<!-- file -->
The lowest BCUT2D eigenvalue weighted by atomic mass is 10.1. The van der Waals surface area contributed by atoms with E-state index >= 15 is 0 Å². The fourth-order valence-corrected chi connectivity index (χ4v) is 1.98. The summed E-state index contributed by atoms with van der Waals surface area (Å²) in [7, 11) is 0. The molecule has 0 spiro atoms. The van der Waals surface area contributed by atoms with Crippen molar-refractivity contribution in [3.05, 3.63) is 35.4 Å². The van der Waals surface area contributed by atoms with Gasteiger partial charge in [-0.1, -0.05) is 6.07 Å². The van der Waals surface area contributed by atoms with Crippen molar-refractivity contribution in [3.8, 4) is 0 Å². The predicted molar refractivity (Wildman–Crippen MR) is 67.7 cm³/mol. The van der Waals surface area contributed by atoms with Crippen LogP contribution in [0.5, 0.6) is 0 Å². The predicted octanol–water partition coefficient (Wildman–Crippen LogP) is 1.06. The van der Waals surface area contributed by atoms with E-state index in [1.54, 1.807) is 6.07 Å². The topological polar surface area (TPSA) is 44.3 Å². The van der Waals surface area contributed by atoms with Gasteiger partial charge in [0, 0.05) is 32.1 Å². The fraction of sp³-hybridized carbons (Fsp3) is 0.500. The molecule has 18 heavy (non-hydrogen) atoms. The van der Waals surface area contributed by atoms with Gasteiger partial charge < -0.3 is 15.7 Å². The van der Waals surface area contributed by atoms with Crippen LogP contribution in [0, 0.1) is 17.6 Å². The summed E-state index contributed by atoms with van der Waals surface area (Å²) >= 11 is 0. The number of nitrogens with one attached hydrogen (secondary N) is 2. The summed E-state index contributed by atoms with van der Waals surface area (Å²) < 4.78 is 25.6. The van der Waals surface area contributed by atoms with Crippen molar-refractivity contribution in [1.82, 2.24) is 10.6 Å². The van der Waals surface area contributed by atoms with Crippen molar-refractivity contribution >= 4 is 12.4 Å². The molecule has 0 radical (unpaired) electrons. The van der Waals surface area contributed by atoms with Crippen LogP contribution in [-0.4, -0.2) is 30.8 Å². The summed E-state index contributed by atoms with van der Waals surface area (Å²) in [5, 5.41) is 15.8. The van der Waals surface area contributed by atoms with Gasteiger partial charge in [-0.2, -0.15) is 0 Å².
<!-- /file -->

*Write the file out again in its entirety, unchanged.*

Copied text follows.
The lowest BCUT2D eigenvalue weighted by atomic mass is 10.1. The van der Waals surface area contributed by atoms with E-state index >= 15 is 0 Å². The fourth-order valence-corrected chi connectivity index (χ4v) is 1.98. The summed E-state index contributed by atoms with van der Waals surface area (Å²) in [7, 11) is 0. The molecule has 0 spiro atoms. The van der Waals surface area contributed by atoms with Crippen molar-refractivity contribution in [3.05, 3.63) is 35.4 Å². The van der Waals surface area contributed by atoms with Gasteiger partial charge in [-0.1, -0.05) is 6.07 Å². The van der Waals surface area contributed by atoms with Crippen molar-refractivity contribution in [3.8, 4) is 0 Å². The predicted molar refractivity (Wildman–Crippen MR) is 67.7 cm³/mol. The van der Waals surface area contributed by atoms with Crippen LogP contribution in [0.5, 0.6) is 0 Å². The predicted octanol–water partition coefficient (Wildman–Crippen LogP) is 1.06. The van der Waals surface area contributed by atoms with E-state index in [1.54, 1.807) is 6.07 Å². The topological polar surface area (TPSA) is 44.3 Å². The van der Waals surface area contributed by atoms with Gasteiger partial charge in [0, 0.05) is 32.1 Å². The fraction of sp³-hybridized carbons (Fsp3) is 0.500. The molecule has 18 heavy (non-hydrogen) atoms. The van der Waals surface area contributed by atoms with Gasteiger partial charge < -0.3 is 15.7 Å². The van der Waals surface area contributed by atoms with Crippen LogP contribution in [0, 0.1) is 17.6 Å². The summed E-state index contributed by atoms with van der Waals surface area (Å²) >= 11 is 0. The number of nitrogens with one attached hydrogen (secondary N) is 2. The summed E-state index contributed by atoms with van der Waals surface area (Å²) < 4.78 is 25.6. The van der Waals surface area contributed by atoms with Crippen molar-refractivity contribution in [1.82, 2.24) is 10.6 Å². The van der Waals surface area contributed by atoms with Crippen molar-refractivity contribution >= 4 is 12.4 Å². The molecule has 0 radical (unpaired) electrons. The van der Waals surface area contributed by atoms with Crippen LogP contribution in [-0.4, -0.2) is 30.8 Å². The summed E-state index contributed by atoms with van der Waals surface area (Å²) in [5, 5.41) is 15.8. The van der Waals surface area contributed by atoms with Gasteiger partial charge in [-0.2, -0.15) is 0 Å².